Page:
Six times, the sun came and went. Six times, the moon bid them adieu until, finally, the night of the lovers’ leaving had come. This rendezvous would be riskier than the rest. Ruth would have to make her way to Joshua’s alone, through the colony and past her mother’s ever-constant eye. His mind was heavy with apprehension but Joshua told himself she would be alright. It would be easier this way, she’d said. Once her mind had been made up he knew better than to argue. So, he waited.

As the minutes disappeared, he could no longer keep himself still. He paced the room — he was free but felt like a prisoner. He paced faster. Finally, Joshua snatched the small pack he’d prepared; he was out the door in seconds. Unafraid, he raced through the empty huts toward the Hill – all he could think of was her.

Joshua climbed the incline, unphased by the coming and going of the gatherers. He climbed inside and ran down the spiral platform, into the depths, not knowing what awaited. As he drew closer, the crowd came into view. Before the door stood Nebu. With Ruth by her side, the queen addressed the crowd. Even from a distance, her booming voice reached Joshua’s ears.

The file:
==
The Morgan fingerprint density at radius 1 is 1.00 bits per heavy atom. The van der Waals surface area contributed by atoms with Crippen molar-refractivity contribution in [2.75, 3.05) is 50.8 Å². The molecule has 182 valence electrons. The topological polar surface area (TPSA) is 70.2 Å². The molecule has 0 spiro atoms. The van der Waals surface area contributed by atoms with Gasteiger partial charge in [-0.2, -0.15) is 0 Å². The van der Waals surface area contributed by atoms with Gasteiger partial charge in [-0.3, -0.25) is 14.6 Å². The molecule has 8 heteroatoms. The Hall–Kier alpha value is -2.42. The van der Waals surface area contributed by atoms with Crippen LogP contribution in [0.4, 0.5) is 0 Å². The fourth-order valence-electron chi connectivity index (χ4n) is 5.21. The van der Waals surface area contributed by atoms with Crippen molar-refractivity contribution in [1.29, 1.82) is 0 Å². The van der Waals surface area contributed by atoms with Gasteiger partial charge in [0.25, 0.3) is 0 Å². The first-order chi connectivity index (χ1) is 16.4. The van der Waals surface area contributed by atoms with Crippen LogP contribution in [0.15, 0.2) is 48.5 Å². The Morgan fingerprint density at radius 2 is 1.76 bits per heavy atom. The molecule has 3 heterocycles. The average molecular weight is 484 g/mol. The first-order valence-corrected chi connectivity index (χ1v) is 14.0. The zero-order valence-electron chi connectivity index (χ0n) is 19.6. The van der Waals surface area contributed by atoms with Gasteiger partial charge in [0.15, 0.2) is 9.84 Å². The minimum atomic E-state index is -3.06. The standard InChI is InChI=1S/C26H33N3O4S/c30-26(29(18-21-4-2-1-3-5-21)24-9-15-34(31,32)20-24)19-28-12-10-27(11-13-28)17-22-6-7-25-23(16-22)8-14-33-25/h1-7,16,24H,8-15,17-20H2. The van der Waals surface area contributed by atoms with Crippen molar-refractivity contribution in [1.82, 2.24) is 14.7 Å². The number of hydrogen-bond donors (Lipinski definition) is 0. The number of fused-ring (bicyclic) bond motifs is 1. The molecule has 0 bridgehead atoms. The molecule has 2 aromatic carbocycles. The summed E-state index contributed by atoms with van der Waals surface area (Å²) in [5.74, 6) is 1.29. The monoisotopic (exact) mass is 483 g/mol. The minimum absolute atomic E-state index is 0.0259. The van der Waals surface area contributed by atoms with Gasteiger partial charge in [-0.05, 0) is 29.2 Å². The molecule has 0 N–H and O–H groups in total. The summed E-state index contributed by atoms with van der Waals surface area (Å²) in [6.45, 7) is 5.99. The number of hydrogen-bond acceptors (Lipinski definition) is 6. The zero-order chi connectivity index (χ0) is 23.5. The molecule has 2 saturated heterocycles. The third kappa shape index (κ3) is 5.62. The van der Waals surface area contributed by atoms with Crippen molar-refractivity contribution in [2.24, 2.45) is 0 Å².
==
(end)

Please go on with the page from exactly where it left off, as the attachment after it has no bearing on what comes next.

“…take my lovely daughter as an example!” She implored the audience, one hand above her head, the other resting on her daughter’s shoulder.

Joshua slowly made his way through the mob as she continued. “THIS is the product of deception and manipulation I’ve warned you all about. My daughter – my own, innocent daughter – has had her mind poisoned by one in our ranks who would seek to destroy everything we have fought for. He would lead our sons and daughters — the only future we have — to certain death outside the safety of—”

Breaking the barrier of the swarm, Joshua stepped forward, interrupting. “WHAT safety?”

Nebu glared at him. Though his boldness was surprising, she kept her composure. Taking hold of the silence, Joshua stepped forward again.

“WHAT safety?” he repeated. “There is no more safety. And where we once had plenty, I see hunger and loss. I’ve seen tears – tears from the people you claim to be protecting, tears from the daughter you say you love – tears shed by parents, children and friends, their loved ones sent to certain death.”

Joshua, standing between the queen and the crowd, turned to face the growing throng.

“But where, I ask you, is your plenty? She speaks of safety and a future. But what about you? Does she hear your soul cry out as you struggle to feed your children? Or have your pleas fell on deaf ears?”

Nebu rose to her full stature. “Everyone has had to make sacrifices for the good of the colony.”

“She lies.” Joshua turned and pointed at the elder. “What sacrifices has she made?”